Hey late starter! I’m glad you’re here! While you might be kicking yourself for not starting to invest sooner, you’re definitely not alone. In fact, according to a recent Gallup Poll, 28% of Americans don’t start investing until their 30s. That’s over 1 in 4 people.The fact is, getting started investing in your 30s isn’t a bad thing. Yes, it would have been great to start earlier. But on the flip side, it’s better than starting later!At 30, things in your life start to dramatically change, especially when looking back at your college years. As such, it means there is a different mindset when starting to invest in your 30s. We’re going to cover the main challenges facing investors starting in their 30s, as well as the key things to focus on for the future.Be sure to check out the other articles in this series:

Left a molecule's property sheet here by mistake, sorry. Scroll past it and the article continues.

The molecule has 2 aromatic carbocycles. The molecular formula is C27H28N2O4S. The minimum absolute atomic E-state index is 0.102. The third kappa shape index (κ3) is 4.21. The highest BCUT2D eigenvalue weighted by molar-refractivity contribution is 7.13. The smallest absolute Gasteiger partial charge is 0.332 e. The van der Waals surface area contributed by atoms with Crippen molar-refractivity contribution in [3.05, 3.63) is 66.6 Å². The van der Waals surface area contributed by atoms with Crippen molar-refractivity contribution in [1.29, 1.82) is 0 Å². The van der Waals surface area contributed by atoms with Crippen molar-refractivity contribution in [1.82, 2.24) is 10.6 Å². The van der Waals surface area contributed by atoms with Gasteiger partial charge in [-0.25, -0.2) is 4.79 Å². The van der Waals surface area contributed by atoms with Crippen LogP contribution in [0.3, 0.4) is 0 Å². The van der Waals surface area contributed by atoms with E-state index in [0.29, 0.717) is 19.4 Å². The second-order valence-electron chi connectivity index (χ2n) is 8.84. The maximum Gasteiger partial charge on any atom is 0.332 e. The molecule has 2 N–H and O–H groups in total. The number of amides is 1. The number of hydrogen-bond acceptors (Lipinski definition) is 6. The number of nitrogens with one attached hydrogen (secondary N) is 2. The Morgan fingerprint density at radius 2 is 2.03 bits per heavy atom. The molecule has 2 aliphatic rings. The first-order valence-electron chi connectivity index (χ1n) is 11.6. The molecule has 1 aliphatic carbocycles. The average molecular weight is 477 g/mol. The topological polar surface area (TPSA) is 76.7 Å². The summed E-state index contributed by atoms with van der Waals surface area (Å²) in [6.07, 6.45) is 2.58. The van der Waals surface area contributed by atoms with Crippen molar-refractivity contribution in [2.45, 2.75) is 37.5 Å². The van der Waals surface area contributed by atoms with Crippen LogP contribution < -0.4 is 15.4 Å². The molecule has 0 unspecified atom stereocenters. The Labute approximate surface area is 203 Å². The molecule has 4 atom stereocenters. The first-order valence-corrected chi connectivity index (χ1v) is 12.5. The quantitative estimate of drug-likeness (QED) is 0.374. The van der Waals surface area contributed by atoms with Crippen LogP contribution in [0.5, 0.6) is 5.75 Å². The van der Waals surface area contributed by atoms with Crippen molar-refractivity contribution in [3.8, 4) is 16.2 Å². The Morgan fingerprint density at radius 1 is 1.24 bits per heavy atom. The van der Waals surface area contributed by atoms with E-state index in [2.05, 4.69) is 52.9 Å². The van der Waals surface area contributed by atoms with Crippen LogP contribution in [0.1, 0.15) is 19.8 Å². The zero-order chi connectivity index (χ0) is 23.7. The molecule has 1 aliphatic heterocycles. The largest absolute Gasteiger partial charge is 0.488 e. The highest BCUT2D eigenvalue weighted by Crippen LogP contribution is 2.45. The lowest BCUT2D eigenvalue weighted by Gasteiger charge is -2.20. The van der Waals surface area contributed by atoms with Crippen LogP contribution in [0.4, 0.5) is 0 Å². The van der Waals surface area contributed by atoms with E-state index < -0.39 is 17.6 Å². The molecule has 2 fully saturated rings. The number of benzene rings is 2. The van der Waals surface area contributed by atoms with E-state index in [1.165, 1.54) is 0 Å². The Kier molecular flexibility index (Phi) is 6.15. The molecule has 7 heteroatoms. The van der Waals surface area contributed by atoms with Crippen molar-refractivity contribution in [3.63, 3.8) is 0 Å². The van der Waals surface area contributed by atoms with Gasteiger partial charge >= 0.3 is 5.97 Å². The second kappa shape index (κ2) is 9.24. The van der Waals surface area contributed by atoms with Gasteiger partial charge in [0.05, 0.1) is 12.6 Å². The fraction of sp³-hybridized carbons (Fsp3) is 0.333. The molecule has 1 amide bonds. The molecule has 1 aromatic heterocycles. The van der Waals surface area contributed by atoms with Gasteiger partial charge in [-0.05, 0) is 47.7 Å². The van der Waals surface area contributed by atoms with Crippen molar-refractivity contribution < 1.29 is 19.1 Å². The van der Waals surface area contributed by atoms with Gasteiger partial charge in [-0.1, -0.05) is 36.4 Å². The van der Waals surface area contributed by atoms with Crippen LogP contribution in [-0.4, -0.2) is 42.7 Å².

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Here we are, in our 30s, and we’re just getting started investing. Honestly, it’s been a long path here for most – so congrats on making it. Too many people get bogged down in life that they don’t even start investing until it’s too late.Luckily, getting started in your 30s still leaves you plenty of time to save for retirement and the future. But how did we get here? For most, it was a combination of life events:Honestly, the list of reasons is infinite, but the story is the same: So, now that you’re ready to go, let’s get started!The tough part about getting started investing in your 30s is that your 30s is typically filled with major (and expensive) life events. Some big events include marriage. The median age for men to get married is 29, and women is 27. That means a good portion of millennials are getting married in their 30s. And with the average cost of a wedding at $26,645, that’s a big expense to stomach.Also, many people are waiting to have children as well. The average age at which women are having their first child continues to rise. According to the CDC, in 2014, over 30% of women were in their 30s before having their first child – the highest it’s ever been. With the average delivery cost reaching $10,000, and the estimate that it costs over $245,000 to raise a child to age 18, it’s no wonder people are delaying these expenses until later.Finally, all of these events are typically coming at a time when people are just starting to earn a little more money at work, and have gotten their student loan payments a bit more manageable. So, how do you overcome these major life events while still investing for the future? The goal is financial balance. You can do both – save for the present and save for the future. But it requires a little more thought and effort.In your 20s, you could basically stash as much money away as you could afford without giving any real thought to other priorities. However, in your 30s, you have to play the game of financial balance.So, the real question becomes – how do you figure out your goals, and how can you be honest with yourself in achieving them?For most people, you goals should be:Let’s start with taking care of your immediate needs first. This means ensuring that you have at least a 6 month emergency fund already saved. If you don’t, this needs to be your primary goal. Read about saving an emergency fund here: What You Need To Know About Emergency FundsYou also need to ensure that you’re financially organized. The only way you’re going to be successful in saving for your future is if you keep accurate records and know where all of your money is. If you don’t already have a good system in place, look at using a free tool liketo keep track of all your bank accounts.Once you’ve taken care of yourself, it’s important to ensure that you’re taking care of your family. This is very important, because nothing you do to build wealth matters if you’re just going to leave them screwed if you die. When I’m talking about taking care of your family, you need to have the following completed:Once you have these essential tools in order to protect your family, you can finally start looking at saving for your future.For most people, the main goal of your 30s should be to contribute the maximum contributions allowed for both a 401k or 403b, and an IRA. If possible, see if you can save more than that. The trouble is, you do have a little bit of catch-up to do since you didn’t start in your 20s.And finally, once you’ve taken care of the above items, you can look at balancing in life events. Only use the money left over after saving for retirement to plan for things like weddings and vacations. These “fun” things have a lot of flexibility when it comes to budget – but your future doesn’t.When you’re in your 20s, it doesn’t make a lot of sense to meet with a financial advisor. There simply isn’t enough they can do for you to make it worth it. However, in your 30s, it can make sense to meet with a financial planner to discuss creating a plan if you don’t feel comfortable doing it yourself.We recommend using a fee-only financial planner to put together a financial plan for you. If you don’t know the difference in types of financial advisors, read this article: The Shocking Truth About Financial Advisors. The bottom line is you want to pay for a service, and not be concerned about any potential conflicts of interest.We recommend talking to a financial planner around life events. The reason? The same financial plan should work during the same period of the life event. For example, if you create a financial plan as a newlywed, the same plan should work for you until you have children.Here are some good life events to think about meeting a financial planner:An alternative to meeting with a financial advisor, if you just want to stick to investing, is to use a robo-advisor. These are online platforms that do all of the investing “stuff” for you, like setting up an asset allocation and rebalancing your portfolio. While most robo-advisors can’t help you with a holistic financial plan, they are great tools for investing. If you want to go the robo-advisor route, we recommend using . Betterment is a great robo-advisor for young investors. They make investing easy for beginners by focusing on simple asset allocation, goal setting features, and low-cost portfolio management. Click here to check out Betterment.In your 30s, you should be placing a high focus on saving for retirement. As such, you should be following the proper order of operations for saving for retirement.This order is all about what types of accounts to invest money in, in the best order, to take advantage of as many tax-deferrals as possible.The best order to save for retirement is:So, how much do you need to be saving and investing in your 30s to achieve your goals? Well… it all depends on your goals. The trouble with starting to invest in your 30s is that it will always take more money to achieve the same goal than in your 20s. Remember, if your goal was to have $1 million at at 62, you’d need to save $3,600 per year starting at age 22.In you 30s, assuming an 8% annual average return, you’re going to need to save and invest the following amounts to have $1 million at age 62: